It was important to us to search out inclusive family groups or activities. We almost always did multi age events and groups- park days, hiking group, clubs. Most of our friends were in the same boat, none of us had time to attend 2, 3, 4, single kid activities several times a week, and we had a lot of overlap in friend groups, too.
For a while we had to say no to a group that my older kids very much wanted to be a part of just because there was an age minimum that little sister hadn’t met yet. It wasn’t worth the drama to send them when she also really wanted to go, so we just waited a year until everyone was old enough to participate.
Some favorite books about parenting and family relationships:
“Siblings without Rivalry” by Adele Faber and Elaine Mazlish:
“How to Talk so Kids will Listen…” series, also by Faber and Mazlish:
How to encourage strong sibling relationships? (14:56)
Sibling relationships are key to a strong family unit and if you foster a great bond early, this will benefit them for the rest of their lives. Siblings influence one another on development, friendship, support, personality, identity, and emotion regulation.
Sibling conflict is normal. Most behaviors children’s exhibit serve a function- understanding that will help you effectively honor the child’s mission and correct the behavior. Sometimes a scuffle over a toy or an older child picking on a younger is meant to elicit a response and some attention from mom. These moments can be frustrating but if we just shift our thinking, we can see them as opportunities to teach Conflict Resolution!
Some ways we can foster healthy sibling bonds:
- Avoid competition and rivalry, cheer each other on, promote the idea of a sibling/family team.
- Check your own emotions when kids argue, take a break, help kids work out problems without making anyone wrong.
- Encourage siblings to nurture one another, taking care of each other, having a sibling ask if the other is ok after they get hurt.
- Create sibling special times.
- Letting kids play together even if it interrupts learning time. Notice and promote the activities that get your kids playing together-do not interrupt happy play.
- Promote family activities that put kids in charge and let them make decisions.
- Have a great nighttime routine! Winding down, reading together, saying goodnight to one another, talking about the day or plans for tomorrow. Often in the dark, side by side, it’s easier to say things out loud that maybe you struggle to say in person, don’t rush. Listen to your kids. There’s a reason kids put off going to bed. They want to be with you, with each other, work through their emotions, etc.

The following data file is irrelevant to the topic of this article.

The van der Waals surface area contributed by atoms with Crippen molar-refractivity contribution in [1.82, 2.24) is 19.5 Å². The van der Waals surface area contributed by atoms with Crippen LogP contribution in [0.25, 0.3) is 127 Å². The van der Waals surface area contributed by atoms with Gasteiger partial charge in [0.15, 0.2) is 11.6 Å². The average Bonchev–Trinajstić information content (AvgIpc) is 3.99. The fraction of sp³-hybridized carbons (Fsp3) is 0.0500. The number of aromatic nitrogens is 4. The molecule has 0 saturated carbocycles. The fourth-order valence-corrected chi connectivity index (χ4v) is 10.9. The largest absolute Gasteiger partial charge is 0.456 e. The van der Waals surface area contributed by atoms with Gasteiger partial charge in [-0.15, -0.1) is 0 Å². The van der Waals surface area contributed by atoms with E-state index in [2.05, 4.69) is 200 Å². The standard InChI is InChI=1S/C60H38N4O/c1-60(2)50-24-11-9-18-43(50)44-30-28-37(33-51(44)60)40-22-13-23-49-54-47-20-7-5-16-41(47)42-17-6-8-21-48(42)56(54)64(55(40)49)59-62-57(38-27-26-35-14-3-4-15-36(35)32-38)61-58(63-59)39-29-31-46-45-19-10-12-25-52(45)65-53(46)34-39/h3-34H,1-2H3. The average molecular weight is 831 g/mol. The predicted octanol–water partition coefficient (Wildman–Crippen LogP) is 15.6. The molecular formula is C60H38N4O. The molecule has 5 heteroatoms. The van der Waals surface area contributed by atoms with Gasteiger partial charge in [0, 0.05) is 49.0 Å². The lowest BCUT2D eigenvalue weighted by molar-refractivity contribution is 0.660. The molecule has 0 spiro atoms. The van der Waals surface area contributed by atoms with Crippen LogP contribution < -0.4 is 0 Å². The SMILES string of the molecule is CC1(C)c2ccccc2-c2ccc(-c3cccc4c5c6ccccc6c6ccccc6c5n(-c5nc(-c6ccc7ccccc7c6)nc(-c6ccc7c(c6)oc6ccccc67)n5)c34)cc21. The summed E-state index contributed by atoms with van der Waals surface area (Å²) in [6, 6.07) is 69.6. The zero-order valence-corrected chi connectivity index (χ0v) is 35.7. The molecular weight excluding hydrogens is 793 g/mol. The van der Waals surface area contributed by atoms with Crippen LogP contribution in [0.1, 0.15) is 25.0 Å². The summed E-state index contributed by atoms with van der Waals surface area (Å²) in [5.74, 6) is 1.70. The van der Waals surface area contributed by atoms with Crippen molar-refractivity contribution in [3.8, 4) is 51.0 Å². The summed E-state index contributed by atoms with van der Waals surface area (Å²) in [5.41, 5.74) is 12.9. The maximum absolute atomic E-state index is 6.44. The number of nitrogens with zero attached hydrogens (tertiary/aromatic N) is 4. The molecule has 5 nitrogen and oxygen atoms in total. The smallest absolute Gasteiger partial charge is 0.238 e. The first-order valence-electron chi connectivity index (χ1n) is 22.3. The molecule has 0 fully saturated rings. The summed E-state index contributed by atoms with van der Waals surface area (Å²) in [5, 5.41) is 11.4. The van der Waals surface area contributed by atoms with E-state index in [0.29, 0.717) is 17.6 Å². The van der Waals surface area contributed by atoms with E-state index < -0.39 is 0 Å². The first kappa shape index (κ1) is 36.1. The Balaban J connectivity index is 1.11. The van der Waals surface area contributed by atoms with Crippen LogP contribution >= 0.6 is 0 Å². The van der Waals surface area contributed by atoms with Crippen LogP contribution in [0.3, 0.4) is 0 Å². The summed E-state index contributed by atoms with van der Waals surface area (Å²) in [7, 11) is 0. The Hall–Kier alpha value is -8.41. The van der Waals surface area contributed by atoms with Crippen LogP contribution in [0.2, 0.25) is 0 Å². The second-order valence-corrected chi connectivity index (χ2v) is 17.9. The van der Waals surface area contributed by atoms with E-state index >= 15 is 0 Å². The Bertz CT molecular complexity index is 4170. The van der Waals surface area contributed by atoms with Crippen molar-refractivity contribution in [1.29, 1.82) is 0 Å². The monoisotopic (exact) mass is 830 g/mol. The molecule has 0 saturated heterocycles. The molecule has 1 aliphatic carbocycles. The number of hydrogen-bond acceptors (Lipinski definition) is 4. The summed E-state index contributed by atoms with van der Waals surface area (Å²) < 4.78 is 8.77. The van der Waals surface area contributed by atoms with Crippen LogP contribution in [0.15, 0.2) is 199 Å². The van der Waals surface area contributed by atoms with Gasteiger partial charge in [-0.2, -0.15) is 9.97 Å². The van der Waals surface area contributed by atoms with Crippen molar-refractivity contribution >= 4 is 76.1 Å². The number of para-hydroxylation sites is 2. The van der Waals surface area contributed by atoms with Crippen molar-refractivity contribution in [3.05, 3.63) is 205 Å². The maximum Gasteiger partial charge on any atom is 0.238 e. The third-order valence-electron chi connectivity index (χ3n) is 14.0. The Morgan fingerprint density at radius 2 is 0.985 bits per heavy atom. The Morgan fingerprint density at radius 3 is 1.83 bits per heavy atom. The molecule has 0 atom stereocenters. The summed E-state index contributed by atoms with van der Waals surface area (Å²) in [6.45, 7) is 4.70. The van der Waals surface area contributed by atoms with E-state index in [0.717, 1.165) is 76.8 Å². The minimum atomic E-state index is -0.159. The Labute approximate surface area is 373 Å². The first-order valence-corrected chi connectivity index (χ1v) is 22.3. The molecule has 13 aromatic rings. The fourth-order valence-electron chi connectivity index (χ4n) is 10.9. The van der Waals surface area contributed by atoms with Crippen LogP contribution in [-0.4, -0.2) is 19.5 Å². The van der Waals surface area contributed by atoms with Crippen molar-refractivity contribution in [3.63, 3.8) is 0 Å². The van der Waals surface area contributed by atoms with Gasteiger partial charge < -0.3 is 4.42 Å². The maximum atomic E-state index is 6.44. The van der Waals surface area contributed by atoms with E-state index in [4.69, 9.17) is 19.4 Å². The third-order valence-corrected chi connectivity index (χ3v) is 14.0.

How to encourage extended family support? (25:08)
There are many different families and types of family support.
How to deal with Negative support:
- Spend less time with unsupportive people- don’t put yourself in situations where you are going to feel on the spot or criticized for your choices. If you have a hard time saying no to that, think about whether it’s fair to put your kids in that situation.
- Have strong boundaries- your choices are not up for discussion.
- Stop the info train-when you invite people into the conversation, sometimes they think they get a vote.
- Respect is earned, not expected. Do not be afraid to walk away from relationships that do not benefit your family.
How to encourage Positive support:
- People do not need to understand your choices, to support you.
- Include positive information about what you are learning, doing, activities with extended relatives.
- If grandparents, aunts, uncles, other extended family have special skills or interests, include them in your schooling or encourage them to share with the kids.
- Encourage gifts like museum memberships, books, supplies, or class tuition.
- Being present, if you have local family and friends, inviting them to your kids’ activities or events is wonderful. It’s great for them to see your kids thriving.